Yet reducing emissions is only part of the climate story: we must also plan for how we adapt to the impacts of climate change. How we adjust to rising sea levels, prepare for heatwaves, and manage changing rainfall patterns is what makes nations resilient in the face of climate change.
The floods that devastated north Queensland in December 2023, northern NSW in 2022, and 2020’s Black Summer bushfires show that Australia needs to step up its conversation about how it plans to adapt to the impacts of climate change.
But in Australia, where climate change has been a longstanding political issue, legislation on climate adaptation has been slow.
As the Australian government prepares to release its issues paper for its first national adaptation plan in the coming months, it’s a good time to reflect on why Australia has lagged on climate adaptation legislation — and what’s needed to make its plan a success.
Australia’s lagging, but the plan is afoot
National adaptation plans (NAPs) are a key tool for identifying country-level priorities for
climate adaptation. They were developed as a mechanism to accelerate adaptation planning at the United Nations Framework Convention on Climate Change (UNFCCC) COP16 in 2010. Since then, around 70 countries have developed one.
While the most developed countries (including Finland, Norway, Switzerland, the UK and New Zealand) and around 40 developing countries (including Chad, Fiji and Sudan) have developed plans, Australia’s progress on climate adaptation has been slow.
Under the Morrison Coalition government in 2021, Australia did submit a national climate resilience and adaptation strategy to the UNFCCC. But it was never legislated and consisted mainly of existing initiatives.
The Albanese Labor government made a major commitment to climate change adaptation in its 2023-24 budget, with a significant focus on completing a national climate risk assessment and national adaptation plan.
That plan is underway: with consultations in 2023, the government is set to release an issues paper in early 2024. This will support broad public consultation throughout 2024, and an anticipated NAP completion in time for the COP29 conference in Baku in November.
Three key reasons for slow progress
Australia has lagged on climate adaptation because climate change and climate science have been longstanding political footballs.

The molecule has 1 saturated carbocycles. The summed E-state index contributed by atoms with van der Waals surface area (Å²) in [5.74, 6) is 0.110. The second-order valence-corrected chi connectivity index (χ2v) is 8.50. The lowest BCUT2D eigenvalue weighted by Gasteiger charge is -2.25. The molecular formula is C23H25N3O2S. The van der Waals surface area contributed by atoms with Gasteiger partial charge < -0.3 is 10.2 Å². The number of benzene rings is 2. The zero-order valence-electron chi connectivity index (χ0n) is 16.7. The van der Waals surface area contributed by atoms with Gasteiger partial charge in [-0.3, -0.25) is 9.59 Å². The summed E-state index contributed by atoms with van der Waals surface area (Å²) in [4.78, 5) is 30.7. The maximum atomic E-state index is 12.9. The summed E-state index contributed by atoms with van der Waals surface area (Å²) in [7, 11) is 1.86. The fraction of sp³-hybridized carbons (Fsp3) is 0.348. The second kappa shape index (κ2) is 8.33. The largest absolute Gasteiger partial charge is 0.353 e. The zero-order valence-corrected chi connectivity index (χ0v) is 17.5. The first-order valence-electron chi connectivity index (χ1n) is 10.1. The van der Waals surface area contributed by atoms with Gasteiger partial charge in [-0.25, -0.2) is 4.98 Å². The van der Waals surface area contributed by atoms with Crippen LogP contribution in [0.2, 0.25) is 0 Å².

We got off to a good start with the 2007 national climate change adaptation framework agreed upon by the Council of Australian Governments (COAG), which was followed by significant investments in the National Climate Change Adaptation Research Facility. Yet, with a change of government, climate change became a marginalised issue for years.
When former prime minister Scott Morrison revealed his 2021 climate adaptation strategy, h ewas criticised for engaging multinational consulting agency McKinsey — which has advised 43 of the 100 biggest corporate polluters — to do the modelling rather than Australia’s national science agency, the CSIRO.
Climate adaptation has not been a priority due to other policy issues. But Australia’s slow progress with developing a NAP rests partly on the myths that a focus on adaptation reduces any ambition to reduce emissions, and that adaptation is mainly a local issue, best dealt with at the local government level.
These are both incorrect: adaptation and mitigation are both core climate actions, and all levels of government have a role in climate adaptation.
These assumptions are now changing. There are plenty of opportunities for a range of stakeholders to lead in climate adaptation. Many state and local governments have, in fact,
already developed climate adaptation plans and strategies, signalling an increasing understanding that urgent climate adaptation is needed.
Why adaptation plans matter
Critics of the NAP have questioned whether the Albanese government’s multimillion-dollar commitment is worth the investment. But there are several ways in which a truly national plan — as opposed to only local and state strategies — could benefit Australia.